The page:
"Some memories are best forgotten "
Directed by: Christopher Nolan
Starring      : Guy Pearce, Carrie-Anne Moss
Genre        : Crime, Mystery
Runtime     : 113 minutes
WI's rating : 9.4

Leonard Shelby: I have to believe in a world outside my own mind. I have to believe that my actions still have meaning, even if I can't remember them. I have to believe that when my eyes are closed, the world's still there. Do I believe the world's still there? Is it still out there?... Yeah. We all need mirrors to remind ourselves who we are. I'm no different.

The film loops backwards episodically to present a series of revelations about the main character, Leonard Shelby (Guy Pearce), about the motives of his antagonists 'Teddy' (Joe Pantolino) and 'Natalie' (Carrie Ann Moss), and about the nature of Lenny's memory-loss condition. His condition 'isn't amnesia' (or so Lenny tells everyone he meets) but rather such severe short term memory loss that he is unable to assimilate and retain experience - in other words, to make new memories. Consequently, Lenny's identity, or more precisely his self-knowledge, is arrested at the moment he received a blow to his head while trying to stop intruders from raping his wife.

Leonard Shelby: Memory can change the shape of a room; it can change the color of a car. And memories can be distorted. They're just an interpretation, they're not a record, and they're irrelevant if you have the facts.
Importantly, Memento's regressive plot structure is punctuated and counter-pointed by a series of noirish black and white flashbacks in which Lenny relates to an anonymous phone caller the story of Sammy Jankis, another sufferer of short term memory loss who, ironically, was Lenny's big case in his pre-trauma life as an insurance investigator. Unlike the main narrative, the Sammy sequences are told in chronological order, strategically intersecting and organizing the narrative as it wends its way backwards to the moment when Lenny decides to set in motion the data trail that will lead to the murder we see him commit in the film's opening sequence. In addition, Lenny's reconstruction of the Sammy sequences is itself dreamlike and unreliable since he attributes to Sammy characteristics that (if we can believe Teddy, an utterly corrupt cop) are Lenny's own.
Leonard Shelby: I meet Sammy through work. Insurance. I was an investigator. I'd investigate the claims to see which ones were phony. I had to see through people's bullshit. It was useful experience, 'cause now it's my life.

This is a film you definitely need to pay attention to, leave for ten minutes and you may find yourself lost. This film is quite different to others in the way it is shown. Instead of following in a chronological order which is easy to follow, this goes in reverse. Each colour scene is before the one you just saw, there are also black and white scenes which are in chronological order though. This definitely made the film sometimes difficult to follow and confusing, but that adds to the overall enjoyment of the film. It doesn't just improve the film by making it more confusing, it makes it better for reasons I can't really say other than it helps in terms of the characters and makes for one hell of a climax.
So, if you watch this movie and it confuses you the first or even the second time, I can assure you that is how you are meant to feel, confused. If you hated watching ‘Memento' the way Christopher Nolan intended, then I can only recommend that you get a hold of the DVD and watch it in chronological order, as it will really help you. Memento also shows how bad ‘mental disease' patients can be abused by healthy people and what lengths sick patients will go to try and keep ‘sane'. Also, if a movie makes you think, then in some way it has been successful in doing something that many movies do not do – making you think. Those sorts of cinematic experiences are the ones that we need to cherish for life, as they are few and far between. Memento is one such experience.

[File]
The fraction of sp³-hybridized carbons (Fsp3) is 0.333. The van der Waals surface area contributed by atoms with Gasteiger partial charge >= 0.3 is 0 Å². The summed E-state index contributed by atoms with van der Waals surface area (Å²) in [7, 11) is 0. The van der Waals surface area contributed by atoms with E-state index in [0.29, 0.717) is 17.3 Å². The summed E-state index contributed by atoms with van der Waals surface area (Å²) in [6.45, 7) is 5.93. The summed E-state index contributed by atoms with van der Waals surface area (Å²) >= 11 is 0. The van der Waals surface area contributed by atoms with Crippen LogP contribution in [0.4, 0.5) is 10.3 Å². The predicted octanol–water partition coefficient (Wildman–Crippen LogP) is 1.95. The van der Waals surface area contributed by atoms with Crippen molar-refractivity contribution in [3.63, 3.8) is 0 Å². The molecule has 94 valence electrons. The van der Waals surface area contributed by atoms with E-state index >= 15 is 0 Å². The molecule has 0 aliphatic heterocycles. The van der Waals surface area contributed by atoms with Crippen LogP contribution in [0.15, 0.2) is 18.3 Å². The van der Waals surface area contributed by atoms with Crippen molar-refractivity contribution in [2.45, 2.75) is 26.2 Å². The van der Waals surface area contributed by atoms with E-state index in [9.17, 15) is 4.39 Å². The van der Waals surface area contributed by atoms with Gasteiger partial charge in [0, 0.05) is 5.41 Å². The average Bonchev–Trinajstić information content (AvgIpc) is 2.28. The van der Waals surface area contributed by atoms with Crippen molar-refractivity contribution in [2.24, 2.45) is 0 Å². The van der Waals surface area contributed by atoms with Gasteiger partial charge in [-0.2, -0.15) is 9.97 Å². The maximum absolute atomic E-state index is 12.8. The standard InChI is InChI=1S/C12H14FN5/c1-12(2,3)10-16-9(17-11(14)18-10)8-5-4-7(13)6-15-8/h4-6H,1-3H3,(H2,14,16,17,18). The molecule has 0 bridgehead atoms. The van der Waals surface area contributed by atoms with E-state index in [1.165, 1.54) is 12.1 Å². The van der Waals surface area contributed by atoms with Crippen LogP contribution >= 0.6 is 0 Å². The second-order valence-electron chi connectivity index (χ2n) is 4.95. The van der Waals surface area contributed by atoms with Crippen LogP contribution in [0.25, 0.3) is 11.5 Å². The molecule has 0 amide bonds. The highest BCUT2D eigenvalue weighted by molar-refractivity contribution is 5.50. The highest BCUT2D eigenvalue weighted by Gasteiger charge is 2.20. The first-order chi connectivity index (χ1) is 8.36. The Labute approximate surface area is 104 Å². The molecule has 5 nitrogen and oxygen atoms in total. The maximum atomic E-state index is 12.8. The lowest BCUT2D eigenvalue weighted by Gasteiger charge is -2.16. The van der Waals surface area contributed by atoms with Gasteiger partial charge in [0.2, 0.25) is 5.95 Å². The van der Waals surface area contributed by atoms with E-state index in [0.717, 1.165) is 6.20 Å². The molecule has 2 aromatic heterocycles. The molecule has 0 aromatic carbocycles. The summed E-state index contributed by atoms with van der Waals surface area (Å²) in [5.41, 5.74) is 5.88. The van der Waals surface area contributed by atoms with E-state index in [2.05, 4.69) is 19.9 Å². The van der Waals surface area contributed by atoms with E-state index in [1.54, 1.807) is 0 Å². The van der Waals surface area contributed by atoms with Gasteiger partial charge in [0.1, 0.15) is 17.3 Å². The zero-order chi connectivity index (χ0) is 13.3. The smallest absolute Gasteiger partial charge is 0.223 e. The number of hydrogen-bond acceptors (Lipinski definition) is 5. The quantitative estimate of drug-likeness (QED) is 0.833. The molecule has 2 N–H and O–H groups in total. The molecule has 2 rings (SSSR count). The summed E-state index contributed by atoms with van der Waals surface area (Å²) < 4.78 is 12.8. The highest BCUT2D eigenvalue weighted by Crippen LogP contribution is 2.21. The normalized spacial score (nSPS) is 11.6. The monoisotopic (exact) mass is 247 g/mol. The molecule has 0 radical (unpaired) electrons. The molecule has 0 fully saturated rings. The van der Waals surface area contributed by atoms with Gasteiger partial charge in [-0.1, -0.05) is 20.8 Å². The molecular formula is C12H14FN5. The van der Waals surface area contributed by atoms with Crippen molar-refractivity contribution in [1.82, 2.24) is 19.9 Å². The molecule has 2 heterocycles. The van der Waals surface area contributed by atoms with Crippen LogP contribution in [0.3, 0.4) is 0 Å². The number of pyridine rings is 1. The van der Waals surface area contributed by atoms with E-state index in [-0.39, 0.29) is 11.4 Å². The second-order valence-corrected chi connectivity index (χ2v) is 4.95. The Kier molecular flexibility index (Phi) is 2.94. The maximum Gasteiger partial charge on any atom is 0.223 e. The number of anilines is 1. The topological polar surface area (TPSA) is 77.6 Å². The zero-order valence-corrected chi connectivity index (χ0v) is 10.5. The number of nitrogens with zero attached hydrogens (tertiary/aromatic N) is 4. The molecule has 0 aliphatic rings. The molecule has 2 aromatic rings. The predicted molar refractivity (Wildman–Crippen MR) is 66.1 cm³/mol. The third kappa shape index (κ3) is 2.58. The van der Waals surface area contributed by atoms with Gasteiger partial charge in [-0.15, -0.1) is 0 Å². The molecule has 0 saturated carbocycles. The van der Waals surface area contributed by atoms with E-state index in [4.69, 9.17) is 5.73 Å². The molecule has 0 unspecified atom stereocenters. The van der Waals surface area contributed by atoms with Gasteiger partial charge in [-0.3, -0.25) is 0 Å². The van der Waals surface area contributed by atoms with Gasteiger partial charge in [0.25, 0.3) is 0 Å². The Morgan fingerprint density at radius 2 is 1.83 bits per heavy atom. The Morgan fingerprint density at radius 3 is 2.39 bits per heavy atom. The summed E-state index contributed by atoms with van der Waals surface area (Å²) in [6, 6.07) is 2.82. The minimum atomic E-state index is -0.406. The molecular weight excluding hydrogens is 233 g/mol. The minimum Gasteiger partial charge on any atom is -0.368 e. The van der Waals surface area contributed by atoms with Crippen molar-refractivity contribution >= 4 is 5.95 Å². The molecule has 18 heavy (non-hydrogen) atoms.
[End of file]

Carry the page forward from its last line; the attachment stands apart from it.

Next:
-The camera Leonard Shelby uses is a Polaroid 690.

 -The medical condition experienced by Leonard in this film is a real condition called Anterograde Amnesia - the inability to form new memories after damage to the hippocampus. During the 1950s, doctors treated some forms of epilepsy by removing parts of the temporal lobe, resulting in the same memory problems.
 -In one scene, Leonard quickly passes in front of a comic book store. The Batman logo is displayed prominently on the store's window. Christopher Nolan later directed Batman Begins (2005) and The Dark Knight

Spoiler Alert
read it for your own risk
 Leonard found his wife being raped and murdered, and the killers incapacitated him and gave him short term memory loss. Unfortunately, his wife didn't die from the assault, so she lived in guilt. At the end (beginning?) of the movie, 'Teddy' tells Leonard that Sammy Jankis never existed. At the end of the film "Teddy" actually mentions this when he says something like "you are Sammy Jankis". Everything that we see happening to Sammy Jankis happened to Leonard in real life. So technically, Leonard killed his wife by injecting her with too much Insulin, but it was an accident.But due to Leonard's short term memory loss, he still believes that his wife died at the hands of a rapist / serial killer. So Teddy keeps finding low-life people for Leonard to murder so that he can feel compensated for his wife's 'tragic death.' But, Leonard finds out about Teddy's scheme, and before he forgets, he sets up Teddy as the next person to kill, hence the reason that in the opening of the film, Leonard kills Teddy and takes a picture of it. You have to assume that even though Leonard will forget about killing all of his victims, he'll have the picture to remind him that his task was completed, and that he can move on.

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